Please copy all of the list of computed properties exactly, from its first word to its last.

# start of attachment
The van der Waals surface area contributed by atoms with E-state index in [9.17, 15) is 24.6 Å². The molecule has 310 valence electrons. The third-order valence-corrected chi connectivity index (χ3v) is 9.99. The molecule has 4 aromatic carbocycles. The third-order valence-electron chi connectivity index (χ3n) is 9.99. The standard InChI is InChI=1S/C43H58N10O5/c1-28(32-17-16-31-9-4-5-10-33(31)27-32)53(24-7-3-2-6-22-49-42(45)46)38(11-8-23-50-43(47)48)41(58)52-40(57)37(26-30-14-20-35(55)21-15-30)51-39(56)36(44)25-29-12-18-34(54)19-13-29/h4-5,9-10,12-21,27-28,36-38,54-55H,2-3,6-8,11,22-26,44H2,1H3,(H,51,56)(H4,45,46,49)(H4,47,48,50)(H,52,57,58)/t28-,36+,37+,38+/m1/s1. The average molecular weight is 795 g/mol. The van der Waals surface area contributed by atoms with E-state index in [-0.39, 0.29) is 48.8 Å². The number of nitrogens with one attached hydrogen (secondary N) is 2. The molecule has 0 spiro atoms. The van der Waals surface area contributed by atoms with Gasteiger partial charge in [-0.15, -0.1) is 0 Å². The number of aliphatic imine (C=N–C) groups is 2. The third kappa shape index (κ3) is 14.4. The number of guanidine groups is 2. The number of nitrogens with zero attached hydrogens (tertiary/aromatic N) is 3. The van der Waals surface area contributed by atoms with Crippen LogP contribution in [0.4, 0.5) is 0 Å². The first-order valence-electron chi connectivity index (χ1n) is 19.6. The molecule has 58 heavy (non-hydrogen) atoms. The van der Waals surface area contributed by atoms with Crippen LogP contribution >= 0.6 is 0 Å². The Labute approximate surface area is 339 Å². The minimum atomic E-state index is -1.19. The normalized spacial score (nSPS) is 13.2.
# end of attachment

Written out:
The van der Waals surface area contributed by atoms with E-state index in [9.17, 15) is 24.6 Å². The molecule has 310 valence electrons. The third-order valence-corrected chi connectivity index (χ3v) is 9.99. The molecule has 4 aromatic carbocycles. The third-order valence-electron chi connectivity index (χ3n) is 9.99. The standard InChI is InChI=1S/C43H58N10O5/c1-28(32-17-16-31-9-4-5-10-33(31)27-32)53(24-7-3-2-6-22-49-42(45)46)38(11-8-23-50-43(47)48)41(58)52-40(57)37(26-30-14-20-35(55)21-15-30)51-39(56)36(44)25-29-12-18-34(54)19-13-29/h4-5,9-10,12-21,27-28,36-38,54-55H,2-3,6-8,11,22-26,44H2,1H3,(H,51,56)(H4,45,46,49)(H4,47,48,50)(H,52,57,58)/t28-,36+,37+,38+/m1/s1. The average molecular weight is 795 g/mol. The van der Waals surface area contributed by atoms with E-state index in [-0.39, 0.29) is 48.8 Å². The number of nitrogens with one attached hydrogen (secondary N) is 2. The molecule has 0 spiro atoms. The van der Waals surface area contributed by atoms with Gasteiger partial charge in [-0.15, -0.1) is 0 Å². The number of aliphatic imine (C=N–C) groups is 2. The third kappa shape index (κ3) is 14.4. The number of guanidine groups is 2. The number of nitrogens with zero attached hydrogens (tertiary/aromatic N) is 3. The van der Waals surface area contributed by atoms with Crippen LogP contribution in [0.4, 0.5) is 0 Å². The first-order valence-electron chi connectivity index (χ1n) is 19.6. The molecule has 58 heavy (non-hydrogen) atoms. The van der Waals surface area contributed by atoms with Crippen LogP contribution >= 0.6 is 0 Å². The Labute approximate surface area is 339 Å². The minimum atomic E-state index is -1.19. The normalized spacial score (nSPS) is 13.2.